We have to legalize the trade in order to save the species. Rhino have to become more valuable alive than they are dead. This is not an attempt to reduce poaching, it is a species survival strategy.
Why do you feel Botswana is a safer location for the rhino, (assuming that you do) and are you sure it is going to stay that way?
Currently Botswana is a safer environment with support from the President down through all of the government and security departments. The national support and safety measures certainly motivated us.
Wouldn't there be populations much more at risk that those in Phinda, (again i am assuming it is well protected), and did you consider relocating those instead? (This question could be "Why those particular rhinos?" if you prefer.)
It is a matter of budget, as you would have to buy the other rhino and andBeyond Phinda donated these six.
What do people use the Rhino horn for? Is it just medicinal or do they serve cosmetic purposes like the elephant tusks.
There are many uses for rhino horn, including traditional medicine, status symbols, ornamental dagger handles, etc. The use of traditional medicine has been going on for more than 2 000 years, so we won’t change that easily or quickly.
What is poaching so prevalent is South Africa?
South Africa has the highest rhino population and therefore the highest poaching statistics. Wildlife poaching is on the rise overall, with Tanzania losing up to 10,000 elephants per year so we are not the only target.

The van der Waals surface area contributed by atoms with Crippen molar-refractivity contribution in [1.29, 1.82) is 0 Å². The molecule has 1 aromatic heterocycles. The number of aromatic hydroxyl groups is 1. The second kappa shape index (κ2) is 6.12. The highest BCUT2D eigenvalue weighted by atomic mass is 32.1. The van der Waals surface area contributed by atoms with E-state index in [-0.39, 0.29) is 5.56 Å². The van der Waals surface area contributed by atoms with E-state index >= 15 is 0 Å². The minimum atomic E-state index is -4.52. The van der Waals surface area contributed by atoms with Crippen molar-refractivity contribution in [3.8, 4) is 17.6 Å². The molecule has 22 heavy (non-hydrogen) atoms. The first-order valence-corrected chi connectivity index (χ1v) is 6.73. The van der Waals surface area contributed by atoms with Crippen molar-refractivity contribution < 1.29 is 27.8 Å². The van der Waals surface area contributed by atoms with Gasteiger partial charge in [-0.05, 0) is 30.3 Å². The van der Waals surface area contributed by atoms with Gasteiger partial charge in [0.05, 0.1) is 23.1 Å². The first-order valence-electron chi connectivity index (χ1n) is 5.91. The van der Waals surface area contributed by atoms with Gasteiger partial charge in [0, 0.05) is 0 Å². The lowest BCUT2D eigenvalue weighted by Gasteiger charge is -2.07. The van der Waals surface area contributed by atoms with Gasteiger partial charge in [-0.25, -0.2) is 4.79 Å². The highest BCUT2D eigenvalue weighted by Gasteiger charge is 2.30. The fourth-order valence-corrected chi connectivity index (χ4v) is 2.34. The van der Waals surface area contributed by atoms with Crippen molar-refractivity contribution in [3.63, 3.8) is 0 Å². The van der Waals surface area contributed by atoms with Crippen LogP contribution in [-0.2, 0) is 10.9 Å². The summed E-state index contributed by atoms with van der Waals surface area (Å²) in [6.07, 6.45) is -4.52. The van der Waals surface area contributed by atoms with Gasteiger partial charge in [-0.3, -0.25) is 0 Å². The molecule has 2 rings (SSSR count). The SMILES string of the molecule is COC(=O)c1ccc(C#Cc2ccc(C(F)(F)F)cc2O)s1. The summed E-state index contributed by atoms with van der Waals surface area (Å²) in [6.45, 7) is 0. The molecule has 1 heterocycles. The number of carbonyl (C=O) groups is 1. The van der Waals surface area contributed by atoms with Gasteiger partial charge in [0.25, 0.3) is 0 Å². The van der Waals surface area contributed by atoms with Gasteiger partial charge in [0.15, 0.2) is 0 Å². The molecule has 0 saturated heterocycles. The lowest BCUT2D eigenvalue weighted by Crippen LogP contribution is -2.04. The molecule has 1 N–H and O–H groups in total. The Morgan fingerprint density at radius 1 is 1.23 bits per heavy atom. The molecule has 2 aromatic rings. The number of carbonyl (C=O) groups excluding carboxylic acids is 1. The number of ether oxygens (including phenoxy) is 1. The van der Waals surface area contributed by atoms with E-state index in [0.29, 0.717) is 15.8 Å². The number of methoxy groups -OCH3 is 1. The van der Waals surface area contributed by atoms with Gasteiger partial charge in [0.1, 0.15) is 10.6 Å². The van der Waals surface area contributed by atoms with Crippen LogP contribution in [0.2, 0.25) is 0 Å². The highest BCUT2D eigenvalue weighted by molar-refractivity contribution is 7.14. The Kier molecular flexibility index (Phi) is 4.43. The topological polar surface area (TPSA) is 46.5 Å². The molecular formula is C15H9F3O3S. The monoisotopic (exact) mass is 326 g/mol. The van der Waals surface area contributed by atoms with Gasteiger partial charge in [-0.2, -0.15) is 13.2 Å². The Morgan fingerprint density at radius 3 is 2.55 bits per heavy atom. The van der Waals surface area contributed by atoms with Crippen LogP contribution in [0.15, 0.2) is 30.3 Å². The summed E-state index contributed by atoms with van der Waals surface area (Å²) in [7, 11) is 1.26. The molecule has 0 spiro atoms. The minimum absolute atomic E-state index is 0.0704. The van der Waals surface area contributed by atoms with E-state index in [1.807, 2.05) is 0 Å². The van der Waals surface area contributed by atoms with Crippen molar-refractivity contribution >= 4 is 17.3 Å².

How many rhinos are left in the wild?
Approximately 20 000 white rhino and 5 000 black rhino.
Is Rhino without borders a recognized charity to which we can make donation? Or is it only the name of the translocation operation?
Rhinos without borders is just the brand name behind the project. Africa Foundation is the charity organisation associated with the project. Anyone wishing to make a donation towards any of the conservation or community initiatives associated with andBeyond are welcome to contact the Africa Foundation at:
Johannesburg, South Africa:
Tel: +27 (0) 11 809 4429
Fax: +27 (0) 11 809 4345
E–mail enquiries: leavealegacy@AfricaFoundation.org.za
Block F, Pinmill Farm, 164 Katherine Street, Sandown, Gauteng, South Africa
PO Box 784826, Sandton 2146, South Africa
Maybe a stupid question, but rhinos cannot swim if I am correct.
I also believed this but these Rhino crossed from island to island without hesitation.
Don't you fear that some rhinos could drown in the Okavango delta.
No the water rises slowly so there is very little chance of them getting caught.
If they are on chief island, it s much dryer and safer for them than other places. (I saw once a rhino drowned after being pushed into a small river by another bull after a fight).
Yes it happens, very rarely but it does.
It's related to the previous question. How was the rhinos population in the delta and in Botswana in general 50-60 years ago? I guess there were lots of rhinos.
Yes apparently so!
With the trade in wildlife being such big business in South Africa, would you agree that this Trade is, in some way, fueling the extremely high levels of Poaching currently seen there?
The legal and live trade in wildlife is the reason that South Africa has wildlife in the first place. The live and legal trade has been going on for 35 years in South Africa the Rhino poaching levels only started worsening in 2009. I do not believe there is a connection between the current legal trade in wildlife and poaching. In Tanzania they have no live wildlife trade and they could potentially loose as many as 10 000 elephants this year alone.